Tuesday, November 13

Some journaling

I was recently talking with a friend who is going through a very significant and difficult change in her life. Although quitting my job was very minor compared to what she is going through, we discussed some of the similarities. As we were talking she asked if I was journaling all of these important feelings and thoughts. I realized I hadn't taken the time to put it down in words thus far...

After 6+ months of freedom, I still wake up and give a sigh of relief that I don't have the stress of my job anymore. I go to lunch with friends from work and still give thanks that I don't have to go back to work with them afterwards. As different events happen at work, I still enjoy knowing I don't have to work long, long days in a row. I don't have the stress of preparing for and executing the event.

Leaving my job was hard, harder than last time because it was a complete break. Last time I was still employed as an on-call salesperson. Last time I quit to stay at home. This time I quit to seek other employment (at least initially). I left my dream job to work somewhere else!!

When I started working after college, I had absolutely no idea I could find so much satisfaction and fulfillment from a career. It was like the job was tailor made for me. Fast-paced, always, always changing, an amazing social environment with people I loved, challenging, and of course one of my true passions in life.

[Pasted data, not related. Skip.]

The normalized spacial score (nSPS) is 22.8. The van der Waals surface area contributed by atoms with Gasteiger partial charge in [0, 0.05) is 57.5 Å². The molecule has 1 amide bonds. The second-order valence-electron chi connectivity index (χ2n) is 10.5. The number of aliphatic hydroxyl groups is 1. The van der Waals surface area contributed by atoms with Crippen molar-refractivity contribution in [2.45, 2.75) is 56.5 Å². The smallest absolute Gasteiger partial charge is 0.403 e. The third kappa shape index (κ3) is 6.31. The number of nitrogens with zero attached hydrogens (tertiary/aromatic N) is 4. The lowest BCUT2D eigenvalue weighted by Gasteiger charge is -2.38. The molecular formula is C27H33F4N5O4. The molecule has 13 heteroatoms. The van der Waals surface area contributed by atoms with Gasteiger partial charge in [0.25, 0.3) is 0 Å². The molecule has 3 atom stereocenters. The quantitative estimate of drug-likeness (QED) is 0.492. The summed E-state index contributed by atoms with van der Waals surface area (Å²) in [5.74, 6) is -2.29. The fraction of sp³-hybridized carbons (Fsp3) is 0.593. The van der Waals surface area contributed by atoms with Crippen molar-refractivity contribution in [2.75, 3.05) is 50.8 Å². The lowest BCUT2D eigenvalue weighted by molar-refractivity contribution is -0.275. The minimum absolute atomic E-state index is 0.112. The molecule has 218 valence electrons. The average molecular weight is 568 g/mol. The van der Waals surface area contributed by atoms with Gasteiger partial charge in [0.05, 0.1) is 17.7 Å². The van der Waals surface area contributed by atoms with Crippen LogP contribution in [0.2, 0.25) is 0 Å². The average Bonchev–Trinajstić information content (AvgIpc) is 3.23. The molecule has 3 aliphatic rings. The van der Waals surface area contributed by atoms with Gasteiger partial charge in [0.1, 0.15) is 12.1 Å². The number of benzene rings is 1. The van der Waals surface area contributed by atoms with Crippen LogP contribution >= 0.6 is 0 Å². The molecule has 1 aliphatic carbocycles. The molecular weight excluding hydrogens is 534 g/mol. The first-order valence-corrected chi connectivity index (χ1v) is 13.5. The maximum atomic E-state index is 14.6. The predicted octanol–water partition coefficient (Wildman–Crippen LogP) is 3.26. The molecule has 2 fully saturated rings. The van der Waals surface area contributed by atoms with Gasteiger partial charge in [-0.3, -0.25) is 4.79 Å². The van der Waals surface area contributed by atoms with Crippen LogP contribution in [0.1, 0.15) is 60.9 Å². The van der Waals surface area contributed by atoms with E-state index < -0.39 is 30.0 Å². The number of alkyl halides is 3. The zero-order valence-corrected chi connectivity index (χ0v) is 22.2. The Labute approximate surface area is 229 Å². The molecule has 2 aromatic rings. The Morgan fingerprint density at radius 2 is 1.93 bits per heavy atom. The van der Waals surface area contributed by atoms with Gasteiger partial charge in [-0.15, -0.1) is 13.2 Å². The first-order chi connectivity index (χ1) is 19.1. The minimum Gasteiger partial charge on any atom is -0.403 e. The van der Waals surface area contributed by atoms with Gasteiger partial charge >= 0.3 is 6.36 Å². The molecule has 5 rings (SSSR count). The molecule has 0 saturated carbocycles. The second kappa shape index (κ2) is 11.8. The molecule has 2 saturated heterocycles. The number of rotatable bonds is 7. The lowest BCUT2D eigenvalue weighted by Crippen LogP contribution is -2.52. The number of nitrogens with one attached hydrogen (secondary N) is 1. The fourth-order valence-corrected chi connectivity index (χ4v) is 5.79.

But there were negative things, as there always are. And overtime the negative started to outweigh the positive. And finally the negative outweighed the positive to a point where it became not my dream job, but "my own personal hell." (The friend I mentioned earlier described her current life situation this way; it seemed applicable, although maybe a little strong for my situation.) It was time to part ways.

I miss the best parts. I still ache when I remember the parts I loved. I sigh when I think of things I don't or can't do anymore. But the relief is stronger. And as I continue to reflect on what has come to past, I am grateful I made the decision. Come what may it was completely worth it.

And that is how the conversation ended.

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